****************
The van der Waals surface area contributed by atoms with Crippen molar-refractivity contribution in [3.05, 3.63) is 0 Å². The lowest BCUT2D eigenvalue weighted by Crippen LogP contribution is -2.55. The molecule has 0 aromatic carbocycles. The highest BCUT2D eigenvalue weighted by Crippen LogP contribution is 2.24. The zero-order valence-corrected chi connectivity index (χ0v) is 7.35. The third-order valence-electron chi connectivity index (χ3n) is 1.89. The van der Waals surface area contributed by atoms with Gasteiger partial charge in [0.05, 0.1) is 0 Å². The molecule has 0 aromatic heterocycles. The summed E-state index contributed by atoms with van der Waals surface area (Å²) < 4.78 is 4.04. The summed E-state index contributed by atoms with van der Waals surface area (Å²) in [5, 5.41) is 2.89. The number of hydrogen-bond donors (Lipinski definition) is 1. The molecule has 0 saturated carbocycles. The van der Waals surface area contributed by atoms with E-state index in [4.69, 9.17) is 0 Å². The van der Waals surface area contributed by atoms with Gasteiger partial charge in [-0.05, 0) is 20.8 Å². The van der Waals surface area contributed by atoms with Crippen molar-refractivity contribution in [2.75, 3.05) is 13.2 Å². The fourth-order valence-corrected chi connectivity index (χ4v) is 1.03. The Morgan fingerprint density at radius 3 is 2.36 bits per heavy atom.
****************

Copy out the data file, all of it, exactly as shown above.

The van der Waals surface area contributed by atoms with Crippen molar-refractivity contribution in [3.05, 3.63) is 0 Å². The lowest BCUT2D eigenvalue weighted by Crippen LogP contribution is -2.55. The molecule has 0 aromatic carbocycles. The highest BCUT2D eigenvalue weighted by Crippen LogP contribution is 2.24. The zero-order valence-corrected chi connectivity index (χ0v) is 7.35. The third-order valence-electron chi connectivity index (χ3n) is 1.89. The van der Waals surface area contributed by atoms with Gasteiger partial charge in [0.05, 0.1) is 0 Å². The molecule has 0 aromatic heterocycles. The summed E-state index contributed by atoms with van der Waals surface area (Å²) < 4.78 is 4.04. The summed E-state index contributed by atoms with van der Waals surface area (Å²) in [5, 5.41) is 2.89. The number of hydrogen-bond donors (Lipinski definition) is 1. The molecule has 0 saturated carbocycles. The van der Waals surface area contributed by atoms with E-state index in [4.69, 9.17) is 0 Å². The van der Waals surface area contributed by atoms with Gasteiger partial charge in [-0.05, 0) is 20.8 Å². The van der Waals surface area contributed by atoms with Crippen molar-refractivity contribution in [2.75, 3.05) is 13.2 Å². The fourth-order valence-corrected chi connectivity index (χ4v) is 1.03. The Morgan fingerprint density at radius 3 is 2.36 bits per heavy atom.